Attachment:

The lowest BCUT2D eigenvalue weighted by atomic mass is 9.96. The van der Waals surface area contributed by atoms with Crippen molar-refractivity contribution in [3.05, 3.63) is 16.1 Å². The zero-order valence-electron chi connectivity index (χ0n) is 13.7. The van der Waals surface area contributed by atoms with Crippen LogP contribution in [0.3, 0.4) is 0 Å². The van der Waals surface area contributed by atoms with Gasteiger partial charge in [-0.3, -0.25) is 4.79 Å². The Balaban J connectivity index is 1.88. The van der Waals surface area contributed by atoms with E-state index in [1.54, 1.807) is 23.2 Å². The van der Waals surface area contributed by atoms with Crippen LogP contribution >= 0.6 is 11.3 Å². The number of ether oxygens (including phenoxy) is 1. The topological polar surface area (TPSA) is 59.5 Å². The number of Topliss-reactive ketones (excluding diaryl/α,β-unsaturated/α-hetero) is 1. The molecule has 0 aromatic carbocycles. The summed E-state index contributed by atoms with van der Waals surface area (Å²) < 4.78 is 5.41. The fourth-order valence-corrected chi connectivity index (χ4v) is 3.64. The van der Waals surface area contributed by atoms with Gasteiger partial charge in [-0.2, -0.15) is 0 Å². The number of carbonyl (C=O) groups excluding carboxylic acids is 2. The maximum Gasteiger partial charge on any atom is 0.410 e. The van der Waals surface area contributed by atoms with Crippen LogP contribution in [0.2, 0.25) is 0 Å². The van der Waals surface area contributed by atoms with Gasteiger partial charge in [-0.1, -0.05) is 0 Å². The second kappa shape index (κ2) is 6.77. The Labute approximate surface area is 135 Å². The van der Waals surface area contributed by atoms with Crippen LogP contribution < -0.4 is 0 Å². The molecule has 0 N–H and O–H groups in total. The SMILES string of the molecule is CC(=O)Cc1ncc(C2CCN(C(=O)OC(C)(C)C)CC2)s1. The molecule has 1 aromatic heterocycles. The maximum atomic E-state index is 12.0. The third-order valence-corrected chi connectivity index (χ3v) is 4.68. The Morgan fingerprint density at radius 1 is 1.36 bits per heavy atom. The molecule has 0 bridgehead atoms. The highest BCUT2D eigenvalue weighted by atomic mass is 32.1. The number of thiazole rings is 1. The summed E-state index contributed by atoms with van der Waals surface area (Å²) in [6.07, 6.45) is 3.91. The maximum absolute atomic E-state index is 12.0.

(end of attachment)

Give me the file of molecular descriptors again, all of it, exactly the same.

The lowest BCUT2D eigenvalue weighted by atomic mass is 9.96. The van der Waals surface area contributed by atoms with Crippen molar-refractivity contribution in [3.05, 3.63) is 16.1 Å². The zero-order valence-electron chi connectivity index (χ0n) is 13.7. The van der Waals surface area contributed by atoms with Crippen LogP contribution in [0.3, 0.4) is 0 Å². The van der Waals surface area contributed by atoms with Gasteiger partial charge in [-0.3, -0.25) is 4.79 Å². The Balaban J connectivity index is 1.88. The van der Waals surface area contributed by atoms with E-state index in [1.54, 1.807) is 23.2 Å². The van der Waals surface area contributed by atoms with Crippen LogP contribution >= 0.6 is 11.3 Å². The number of ether oxygens (including phenoxy) is 1. The topological polar surface area (TPSA) is 59.5 Å². The number of Topliss-reactive ketones (excluding diaryl/α,β-unsaturated/α-hetero) is 1. The molecule has 0 aromatic carbocycles. The summed E-state index contributed by atoms with van der Waals surface area (Å²) < 4.78 is 5.41. The fourth-order valence-corrected chi connectivity index (χ4v) is 3.64. The van der Waals surface area contributed by atoms with Gasteiger partial charge in [-0.2, -0.15) is 0 Å². The number of carbonyl (C=O) groups excluding carboxylic acids is 2. The maximum Gasteiger partial charge on any atom is 0.410 e. The van der Waals surface area contributed by atoms with Crippen LogP contribution in [0.2, 0.25) is 0 Å². The van der Waals surface area contributed by atoms with Gasteiger partial charge in [-0.1, -0.05) is 0 Å². The second kappa shape index (κ2) is 6.77. The Labute approximate surface area is 135 Å². The van der Waals surface area contributed by atoms with Crippen LogP contribution < -0.4 is 0 Å². The molecule has 0 N–H and O–H groups in total. The SMILES string of the molecule is CC(=O)Cc1ncc(C2CCN(C(=O)OC(C)(C)C)CC2)s1. The molecule has 1 aromatic heterocycles. The maximum atomic E-state index is 12.0. The third-order valence-corrected chi connectivity index (χ3v) is 4.68. The Morgan fingerprint density at radius 1 is 1.36 bits per heavy atom. The molecule has 0 bridgehead atoms. The highest BCUT2D eigenvalue weighted by atomic mass is 32.1. The number of thiazole rings is 1. The summed E-state index contributed by atoms with van der Waals surface area (Å²) in [6.07, 6.45) is 3.91. The maximum absolute atomic E-state index is 12.0.